Connecting Parents to Students
“Train up a child in the way he should go, and when he is old he will not depart from it.” Proverbs 22:6
The Bible is clear that our goal as parents should be to raise our kids in such a way that they will be lifelong disciples of Jesus Christ. It is a simple goal that we should all easily agree with. The reality is that parenting is one of the hardest things you will ever do. Parenting can feel like a roller coaster. There will be times that you wonder if you and your teenager are even speaking the same language!
Summer is a wonderful opportunity for you to connect with your student. There is more time for you to spend intentional time with your students, so here are some tips on how you can better connect with them. What I hope to do in this post is give you a few practical ideas that you can do to connect with your teenager. This list is not meant to be exhaustive. The important thing is that you are doing something to cultivate a relationship with your teenager. While it won’t be easy, it will be rewarding, and it will be worth it.
Eat dinner together with no distractions.
In a world where life moves so fast, and our calendars are full, the dinner table has become a forgotten commodity. The dinner table is one of the best ways to slow life down and be together. Eating dinner together is one of the best times to have meaningful conversations. Conversations can range from discussing your day to discussing spiritual matters. Fathers are called to raise their children in the discipline and instruction of the Lord (Ephesians 6:4). The instruction of a father and the teaching of a mother are described in the Proverbs as a graceful garland for their head and pendant for their neck (Proverbs 1:8-9). One of the best times to engage in family worship is around the dinner table. My family loves flowing from dinner into family worship. The opportunities are endless! One warning is in order, though. Distractions can derail what you are trying to accomplish at the dinner table. If the TV is on, or everyone is on their phones, you are no longer together. Turn off the TV, turn off the phones, and have some great conversations.
Take interest in what they are interested in.
I know. This one will be hard for you. But when you take an interest in something that your teenager is interested in, you will see your relationship grow quickly. Teenagers want to know that you care, and one of the best ways to communicate that you do care is by being interested in what they are interested in. The Bible tells us that we should count others as more significant than ourselves (Philippians 2:3). When we count others as more significant than ourselves, we have the same mind as Jesus (Philippians 2:5). We can imitate Jesus by caring about what our teens care about. Don’t just dismiss what your teens are interested in but ask questions. Research it on your own time. While I don’t have a teenager, my son has things he is interested in. I don’t particularly care to play video games, but I have played more Madden in the last two years than I ever have in my life. It is a great time to connect. Take the time and become interested in what they are interested in and watch your relationship grow.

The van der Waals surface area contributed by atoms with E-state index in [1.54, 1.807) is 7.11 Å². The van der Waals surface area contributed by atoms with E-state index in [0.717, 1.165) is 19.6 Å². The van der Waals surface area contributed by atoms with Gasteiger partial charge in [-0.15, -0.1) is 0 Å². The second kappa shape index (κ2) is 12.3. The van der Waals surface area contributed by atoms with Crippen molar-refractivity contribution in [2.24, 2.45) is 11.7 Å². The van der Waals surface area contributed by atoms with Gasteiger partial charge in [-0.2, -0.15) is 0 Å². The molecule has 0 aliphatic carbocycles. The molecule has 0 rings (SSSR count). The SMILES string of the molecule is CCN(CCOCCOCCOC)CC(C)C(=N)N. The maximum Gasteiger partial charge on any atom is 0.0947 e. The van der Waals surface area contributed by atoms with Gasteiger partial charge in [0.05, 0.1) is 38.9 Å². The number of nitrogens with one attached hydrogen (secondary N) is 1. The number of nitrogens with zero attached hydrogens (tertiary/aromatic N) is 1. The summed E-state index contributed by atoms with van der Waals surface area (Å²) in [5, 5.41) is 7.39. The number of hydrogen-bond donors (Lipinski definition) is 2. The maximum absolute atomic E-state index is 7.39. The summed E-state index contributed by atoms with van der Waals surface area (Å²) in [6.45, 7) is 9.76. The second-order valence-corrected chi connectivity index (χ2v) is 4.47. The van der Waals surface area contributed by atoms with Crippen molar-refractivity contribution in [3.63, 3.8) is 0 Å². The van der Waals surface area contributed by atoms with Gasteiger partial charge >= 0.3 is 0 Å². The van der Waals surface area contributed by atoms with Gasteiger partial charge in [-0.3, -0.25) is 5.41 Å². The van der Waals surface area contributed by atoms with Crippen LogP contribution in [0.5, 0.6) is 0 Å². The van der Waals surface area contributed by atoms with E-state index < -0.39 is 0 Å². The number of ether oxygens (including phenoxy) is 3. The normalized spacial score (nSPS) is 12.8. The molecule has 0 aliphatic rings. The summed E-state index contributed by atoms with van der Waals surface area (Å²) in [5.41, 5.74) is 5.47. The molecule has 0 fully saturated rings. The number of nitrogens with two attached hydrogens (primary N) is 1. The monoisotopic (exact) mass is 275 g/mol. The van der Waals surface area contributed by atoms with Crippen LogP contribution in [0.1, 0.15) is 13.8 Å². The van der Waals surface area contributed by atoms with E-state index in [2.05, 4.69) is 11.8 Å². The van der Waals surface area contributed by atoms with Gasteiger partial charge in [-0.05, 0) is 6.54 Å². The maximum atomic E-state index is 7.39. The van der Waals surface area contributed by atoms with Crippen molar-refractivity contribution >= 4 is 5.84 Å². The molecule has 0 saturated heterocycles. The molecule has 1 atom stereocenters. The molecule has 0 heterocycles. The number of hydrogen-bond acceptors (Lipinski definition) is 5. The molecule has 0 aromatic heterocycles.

Spend one-on-one intentional time with them.
Spending one-on-one time with your teenager is a very easy way to build depth in your relationship. Teenagers often will not be very open at home or around other people, but when you get them one-on-one, they will open up. Ask them questions that get them talking. Ask them what their fears are. Ask them how their relationships are going. Ask them how their relationship with Jesus is going. Let them ask you questions. Do your best to hear them out and not default to helping them fix their problems. The Bible says that we should be quick to hear and slow to speak (James 1:19). Use this one-on-one time to hear from your teen. This time together is an amazing opportunity to build depth and closeness in your relationship with your teenager. Invite them to run errands with you. Go out to dinner together. Find a hobby you can do together. My son and I love going to look at sports cards. Just do something where you can focus on building a relationship with your teenager away from the hustle and bustle of life.
Apologize when you mess up.
One of the best ways you can connect with your teenager is to have the humility to admit when you are wrong. James 5:16 says, “Therefore, confess your sins to one another and pray for one another. The prayer of a righteous person has great power as it is working.” When we mess up, we should ask for our teenagers’ forgiveness. This is not the most fun thing in the world to do, but it is needed. If you do not ask your teenagers for forgiveness when you mess up, you are placing unnecessary barriers between you and your teenager. Teenagers are very sensitive when things are unjust against them. Holding them to a standard you are not upholding is not a loving way to build a strong relationship with your teenager. When you mess up, tell them how you messed up and ask them to forgive you.
In closing, I want to remind you that building a relationship with your teenager is not something you can do passively. It takes action. If you want a good relationship with your teenager, you are going to have to step outside your comfort zone and engage them where they are. As uncomfortable as it may be, the results will be totally worth it. 3 John 4 says, “I have no greater joy than to hear that my children are walking in the truth.” While John is referring to his spiritual children, we can have the same joy when our children at home are walking in the truth. I am praying for you as you seek to point your children to Jesus.